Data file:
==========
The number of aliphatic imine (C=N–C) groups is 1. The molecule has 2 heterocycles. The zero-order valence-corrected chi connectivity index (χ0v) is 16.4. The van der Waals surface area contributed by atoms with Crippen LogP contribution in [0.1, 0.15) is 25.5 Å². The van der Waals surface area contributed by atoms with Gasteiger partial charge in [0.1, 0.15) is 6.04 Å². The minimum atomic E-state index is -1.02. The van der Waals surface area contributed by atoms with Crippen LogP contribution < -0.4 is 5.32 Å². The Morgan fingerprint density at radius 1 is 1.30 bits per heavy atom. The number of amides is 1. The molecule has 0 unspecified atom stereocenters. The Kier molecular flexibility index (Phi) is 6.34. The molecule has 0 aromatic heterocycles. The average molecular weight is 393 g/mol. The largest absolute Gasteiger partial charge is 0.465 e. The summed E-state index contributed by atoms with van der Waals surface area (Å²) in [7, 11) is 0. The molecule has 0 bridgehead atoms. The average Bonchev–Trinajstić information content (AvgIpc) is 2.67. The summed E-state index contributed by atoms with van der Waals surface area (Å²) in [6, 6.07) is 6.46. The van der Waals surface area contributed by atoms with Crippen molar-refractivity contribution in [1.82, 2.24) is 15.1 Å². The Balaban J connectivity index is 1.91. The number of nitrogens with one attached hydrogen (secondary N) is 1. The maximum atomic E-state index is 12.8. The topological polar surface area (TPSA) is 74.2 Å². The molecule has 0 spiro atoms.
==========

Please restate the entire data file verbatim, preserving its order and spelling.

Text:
The number of aliphatic imine (C=N–C) groups is 1. The molecule has 2 heterocycles. The zero-order valence-corrected chi connectivity index (χ0v) is 16.4. The van der Waals surface area contributed by atoms with Crippen LogP contribution in [0.1, 0.15) is 25.5 Å². The van der Waals surface area contributed by atoms with Gasteiger partial charge in [0.1, 0.15) is 6.04 Å². The minimum atomic E-state index is -1.02. The van der Waals surface area contributed by atoms with Crippen LogP contribution < -0.4 is 5.32 Å². The Morgan fingerprint density at radius 1 is 1.30 bits per heavy atom. The number of amides is 1. The molecule has 0 unspecified atom stereocenters. The Kier molecular flexibility index (Phi) is 6.34. The molecule has 0 aromatic heterocycles. The average molecular weight is 393 g/mol. The largest absolute Gasteiger partial charge is 0.465 e. The summed E-state index contributed by atoms with van der Waals surface area (Å²) in [7, 11) is 0. The molecule has 0 bridgehead atoms. The average Bonchev–Trinajstić information content (AvgIpc) is 2.67. The summed E-state index contributed by atoms with van der Waals surface area (Å²) in [6, 6.07) is 6.46. The van der Waals surface area contributed by atoms with Crippen molar-refractivity contribution in [1.82, 2.24) is 15.1 Å². The Balaban J connectivity index is 1.91. The number of nitrogens with one attached hydrogen (secondary N) is 1. The maximum atomic E-state index is 12.8. The topological polar surface area (TPSA) is 74.2 Å². The molecule has 0 spiro atoms.